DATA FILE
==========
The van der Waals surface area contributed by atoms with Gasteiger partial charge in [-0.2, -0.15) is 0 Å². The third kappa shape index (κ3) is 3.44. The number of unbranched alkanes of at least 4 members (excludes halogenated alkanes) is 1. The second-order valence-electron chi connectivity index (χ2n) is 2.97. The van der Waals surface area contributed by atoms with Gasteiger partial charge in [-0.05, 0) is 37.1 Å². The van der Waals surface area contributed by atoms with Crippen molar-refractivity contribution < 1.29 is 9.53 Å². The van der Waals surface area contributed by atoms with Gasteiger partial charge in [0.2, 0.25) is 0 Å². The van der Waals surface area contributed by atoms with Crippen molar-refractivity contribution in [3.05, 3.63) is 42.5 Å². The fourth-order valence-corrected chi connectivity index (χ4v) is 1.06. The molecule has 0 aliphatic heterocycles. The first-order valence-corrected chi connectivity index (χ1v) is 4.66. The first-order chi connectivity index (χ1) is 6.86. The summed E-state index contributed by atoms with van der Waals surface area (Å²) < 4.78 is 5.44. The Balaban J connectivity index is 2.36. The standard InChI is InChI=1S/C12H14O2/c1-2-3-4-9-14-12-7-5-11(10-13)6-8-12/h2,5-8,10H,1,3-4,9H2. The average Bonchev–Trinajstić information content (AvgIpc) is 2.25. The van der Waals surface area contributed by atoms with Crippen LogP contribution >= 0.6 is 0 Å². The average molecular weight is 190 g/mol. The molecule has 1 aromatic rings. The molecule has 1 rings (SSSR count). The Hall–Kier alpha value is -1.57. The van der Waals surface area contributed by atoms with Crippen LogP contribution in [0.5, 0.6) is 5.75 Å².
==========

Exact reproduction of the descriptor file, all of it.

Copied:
The van der Waals surface area contributed by atoms with Gasteiger partial charge in [-0.2, -0.15) is 0 Å². The third kappa shape index (κ3) is 3.44. The number of unbranched alkanes of at least 4 members (excludes halogenated alkanes) is 1. The second-order valence-electron chi connectivity index (χ2n) is 2.97. The van der Waals surface area contributed by atoms with Gasteiger partial charge in [-0.05, 0) is 37.1 Å². The van der Waals surface area contributed by atoms with Crippen molar-refractivity contribution < 1.29 is 9.53 Å². The van der Waals surface area contributed by atoms with Gasteiger partial charge in [0.2, 0.25) is 0 Å². The van der Waals surface area contributed by atoms with Crippen molar-refractivity contribution in [3.05, 3.63) is 42.5 Å². The fourth-order valence-corrected chi connectivity index (χ4v) is 1.06. The molecule has 0 aliphatic heterocycles. The first-order valence-corrected chi connectivity index (χ1v) is 4.66. The first-order chi connectivity index (χ1) is 6.86. The summed E-state index contributed by atoms with van der Waals surface area (Å²) < 4.78 is 5.44. The Balaban J connectivity index is 2.36. The standard InChI is InChI=1S/C12H14O2/c1-2-3-4-9-14-12-7-5-11(10-13)6-8-12/h2,5-8,10H,1,3-4,9H2. The average Bonchev–Trinajstić information content (AvgIpc) is 2.25. The van der Waals surface area contributed by atoms with Crippen LogP contribution >= 0.6 is 0 Å². The average molecular weight is 190 g/mol. The molecule has 1 aromatic rings. The molecule has 1 rings (SSSR count). The Hall–Kier alpha value is -1.57. The van der Waals surface area contributed by atoms with Crippen LogP contribution in [0.5, 0.6) is 5.75 Å².